NBC Boston reported on January 6, 2013 that Boston Celtics general manager Danny Ainge was working on a deal to land DeMarcus Cousins. Since then, one message has been made perfectly clear by numerous reports.
The Celtics are the NBA's longest long shot to land Cousins.
Sam Amick of USA Today confirmed said belief, reporting that DMC would not be headed to the Celtics. In fact, the Sacramento Kings appear to have no interest in a trade regardless of who approaches them.
If Amick's sources are correct, no team will land him by the time the trade deadline comes and passes.
DeMarcus Cousins is not going to the Celtics. Teams continue to be told that he's not available. That is all.— Sam Amick (@sam_amick) January 7, 2013
So much for that.
In other words, Boston doesn't have what Sacramento is looking for.
According to league sources, the Celtics have, indeed, inquired about Cousins, but that shouldn’t come as a great revelation in that they, like most every NBA club, are constantly checking the marketplace to see if a bargain can be had.
Word is, however, that the Kings are asking for a high draft pick and people who can help them now.
If Boston had a shot at landing Cousins, it'd likely come by breaking up their current core.
The only players on the Celtics' roster that could help Sacramento now are their perennial All-Stars. Those, of course, are the presumably untouchable Rajon Rondo, Kevin Garnett and Paul Pierce.
It may be a business, but it'd be hard to believe that GM Danny Ainge would ship veterans such as KG or Pierce to a team that has a slim chance of making the postseason.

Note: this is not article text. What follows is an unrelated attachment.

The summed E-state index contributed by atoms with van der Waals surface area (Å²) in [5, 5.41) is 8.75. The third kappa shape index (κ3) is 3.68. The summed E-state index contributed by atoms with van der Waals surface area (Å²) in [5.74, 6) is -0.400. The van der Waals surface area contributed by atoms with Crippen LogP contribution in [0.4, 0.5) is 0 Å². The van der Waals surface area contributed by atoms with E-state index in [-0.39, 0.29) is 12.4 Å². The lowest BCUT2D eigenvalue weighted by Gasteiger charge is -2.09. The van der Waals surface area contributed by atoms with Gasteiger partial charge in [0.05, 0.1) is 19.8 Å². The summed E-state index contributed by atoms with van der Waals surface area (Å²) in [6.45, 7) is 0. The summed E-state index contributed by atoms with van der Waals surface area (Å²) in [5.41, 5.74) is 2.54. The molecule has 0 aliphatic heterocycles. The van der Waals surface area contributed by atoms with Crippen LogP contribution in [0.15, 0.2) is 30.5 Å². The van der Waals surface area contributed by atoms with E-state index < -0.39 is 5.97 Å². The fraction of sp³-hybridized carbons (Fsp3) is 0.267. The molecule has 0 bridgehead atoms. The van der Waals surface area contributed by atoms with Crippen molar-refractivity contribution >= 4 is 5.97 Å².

Furthermore, it's Garnett that many would expect to mentor and tame Cousins. After all, the two are quite similar in terms of their attitude aside from one very important factor.
KG knows when to turn it down and show respect.
As for Rondo, to trade him for Cousins would be to abandon the value of the deal altogether. The Celtics may be enamored with Avery Bradley, but he has displayed no signs of being a legitimate starting lead guard.
In other words, Boston has nothing to offer. Not if they're hoping for anything but a rebuilding process.
Lee became eligible for a trade on December 15, 2012.
The Celtics presently boast a crowded backcourt that is headed by Rondo, former NBA champion Jason Terry and the more favored Bradley. With such depth, minutes are going to be tough to come by for Lee.
For instance, Lee played 40 minutes on December 29, 2012. He played just 12 on January 2, 2013 and nine on January 5.
A major reason for this dip is Bradley's return from shoulder surgery.
The former Texas Longhorn has displayed an instant impact on the Celtics' woeful defense. Bradley's average of 1.0 steal in 20.7 minutes is just one example of such a truth.
The Celtics are allowing 96.7 points per game on the season. They're allowing 83.6 points per 48 minutes when Bradley is on the floor.
That number rises to 95.4 when he's on the bench.
This leaves Lee as the odd man out. Even if Lee is dealt, however, said trade will not include Cousins.
Especially not after DMC's recent string of games proved his All-NBA caliber ability.
Cousins has responded to early-season adversity by averaging 22.0 points, 14.2 rebounds, 5.0 assists and 1.6 steals over the past five games—numbers that spoke louder than any trade rumor ever could.
The Kings aren't letting go of DMC. Even if they were, Boston would be the least likely destination.
No matter how proper a fit it would be.